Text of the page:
MH/BH – Few Americans on Medicaid receive residential treatment for opioid addiction


MM Curator summary

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[MM Curator Summary]: A tiny fraction of Medicaid members get residential treatment for opioid use disorder- but it the difficulty in getting non-residential treatments (ie MAT) is probably a bigger problem.



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The United States is in the middle of an opioid crisis, yet new research shows that only about 7% of Americans on Medicaid who have opioid use disorder receive residential treatment.

This means that many people who could potentially benefit from what is more commonly known as “rehab” aren’t getting the care they need to help them with their addiction.

“We know residential care is important when it’s done right … and when it’s evidence-based. We know it’s incredibly important to engaging people in their recovery from opioid use disorder,” said study corresponding author Lindsay Allen. She is a health economist and assistant professor of emergency medicine at Northwestern University Feinberg School of Medicine, in Chicago.

“And Medicaid is a major payer. It’s the biggest payer of opioid use disorder treatment nationally because so many individuals with OUD [opioid use disorder] are covered by Medicaid,” Allen continued.

Making direct comparisons of access to residential OUD treatment can be difficult because states code or define programs differently.

But the researchers used a research network that standardized data for nine states that represent about 14.9 million people, including 20% of all Medicaid enrollees.

Using an apples-to-apples comparisons of data, the investigators discovered that usage of residential treatment for OUD varied widely, depending on the state.

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While some states provided residential treatment for up to 14.6% of Medicaid enrollees with OUD, others only allowed 0.3% to access rehab.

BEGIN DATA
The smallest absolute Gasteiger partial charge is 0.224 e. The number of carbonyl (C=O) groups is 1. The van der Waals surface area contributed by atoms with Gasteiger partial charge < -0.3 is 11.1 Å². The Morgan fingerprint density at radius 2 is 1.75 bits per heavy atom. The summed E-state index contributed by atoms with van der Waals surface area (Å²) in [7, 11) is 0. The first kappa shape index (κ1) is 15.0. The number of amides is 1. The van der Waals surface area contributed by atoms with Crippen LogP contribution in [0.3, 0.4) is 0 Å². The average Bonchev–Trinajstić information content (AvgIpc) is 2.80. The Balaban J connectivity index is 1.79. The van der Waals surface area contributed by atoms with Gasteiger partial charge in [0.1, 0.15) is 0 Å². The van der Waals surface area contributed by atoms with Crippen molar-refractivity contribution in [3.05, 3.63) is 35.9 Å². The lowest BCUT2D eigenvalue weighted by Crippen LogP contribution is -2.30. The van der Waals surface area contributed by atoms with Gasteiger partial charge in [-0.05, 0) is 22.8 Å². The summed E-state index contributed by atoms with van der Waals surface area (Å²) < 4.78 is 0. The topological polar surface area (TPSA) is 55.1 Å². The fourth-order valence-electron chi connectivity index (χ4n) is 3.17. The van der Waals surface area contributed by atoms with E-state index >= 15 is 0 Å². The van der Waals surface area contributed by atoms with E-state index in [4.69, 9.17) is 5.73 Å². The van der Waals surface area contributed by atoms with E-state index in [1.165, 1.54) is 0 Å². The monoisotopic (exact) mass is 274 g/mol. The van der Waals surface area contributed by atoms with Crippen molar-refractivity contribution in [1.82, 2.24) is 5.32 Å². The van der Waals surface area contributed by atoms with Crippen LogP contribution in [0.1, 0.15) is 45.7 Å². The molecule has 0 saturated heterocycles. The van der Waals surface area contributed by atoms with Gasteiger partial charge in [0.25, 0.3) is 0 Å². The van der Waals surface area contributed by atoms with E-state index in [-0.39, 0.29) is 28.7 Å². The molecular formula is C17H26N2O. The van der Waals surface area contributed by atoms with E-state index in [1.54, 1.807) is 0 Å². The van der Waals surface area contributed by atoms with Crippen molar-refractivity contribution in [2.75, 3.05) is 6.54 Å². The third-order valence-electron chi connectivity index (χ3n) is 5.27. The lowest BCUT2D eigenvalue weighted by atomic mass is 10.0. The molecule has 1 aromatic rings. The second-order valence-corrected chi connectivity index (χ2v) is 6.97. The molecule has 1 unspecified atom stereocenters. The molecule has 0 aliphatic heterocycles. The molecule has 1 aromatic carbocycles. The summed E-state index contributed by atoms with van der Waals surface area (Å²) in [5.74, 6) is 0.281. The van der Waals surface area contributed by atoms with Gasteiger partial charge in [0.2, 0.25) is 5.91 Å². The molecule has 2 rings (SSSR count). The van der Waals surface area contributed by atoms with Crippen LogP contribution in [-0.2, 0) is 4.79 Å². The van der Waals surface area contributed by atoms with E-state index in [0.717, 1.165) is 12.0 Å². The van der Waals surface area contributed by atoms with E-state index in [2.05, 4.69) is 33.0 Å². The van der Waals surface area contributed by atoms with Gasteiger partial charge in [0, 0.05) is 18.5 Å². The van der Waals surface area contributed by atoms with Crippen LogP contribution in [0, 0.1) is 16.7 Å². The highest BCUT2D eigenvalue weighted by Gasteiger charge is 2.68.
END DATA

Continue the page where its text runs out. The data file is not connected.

Allen said the differences were disconcerting.

Among the benefits of having standardized data is providing information about where and what policies need to be targeted, she said.

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The states that were part of the study were Delaware, Kentucky, Maryland, Michigan, North Carolina, Ohio, Pennsylvania, Virginia and West Virginia. Dr. Sarah Wakeman, medical director for substance use disorder at Mass General Brigham, in Boston.

Yet, there isn’t convincing evidence that residential treatment is best for treating OUD, she said, noting that many residential programs don’t offer medication to treat OUD, or even prohibit them.

What is best is treating a patient with an opioid agonist, such as methadone and buprenorphine, Wakeman said, comparing this to providing insulin to someone with diabetes. The medications are misunderstood and deeply stigmatized, she said.

“They restore normal functioning. They allow a person to feel well again, to not experience cravings or an urge to want to use opioids, to not experience withdrawal and to just get on with their life,” Wakeman said. “And they’ve been shown in literally hundreds of studies over decades to reduce the recurrence of opioid use disorder and reduce both overdose-specific mortality and all-cause mortality.”

Residential treatment may be helpful for someone who has experienced significant consequences from their opioid disorder, who has not successfully stabilized in an outpatient treatment setting or who is also addicted to other substances, said Dr. Larissa Mooney, director in the division of addiction psychiatry at UCLA’s David Geffen School of Medicine in Los Angeles.

However, even in residential treatment, medication for OUD needs to be offered, Mooney said.

“The most robust treatments for opioid use disorder are FDA-approved medications, which include buprenorphine, methadone and extended-release naltrexone,” Mooney said.

Managing co-occurring psychiatric disorders, such as depression or anxiety, is also an important part of addiction recovery, she said.

“With support and access to medication treatment, many people can achieve remission from opioid use disorder. Individual paths to recovery vary widely, so we need to ensure access to as many treatment options as possible,” Mooney said.

More information

The U.S. Department of Health and Human Services has more on the opioid crisis in the United States.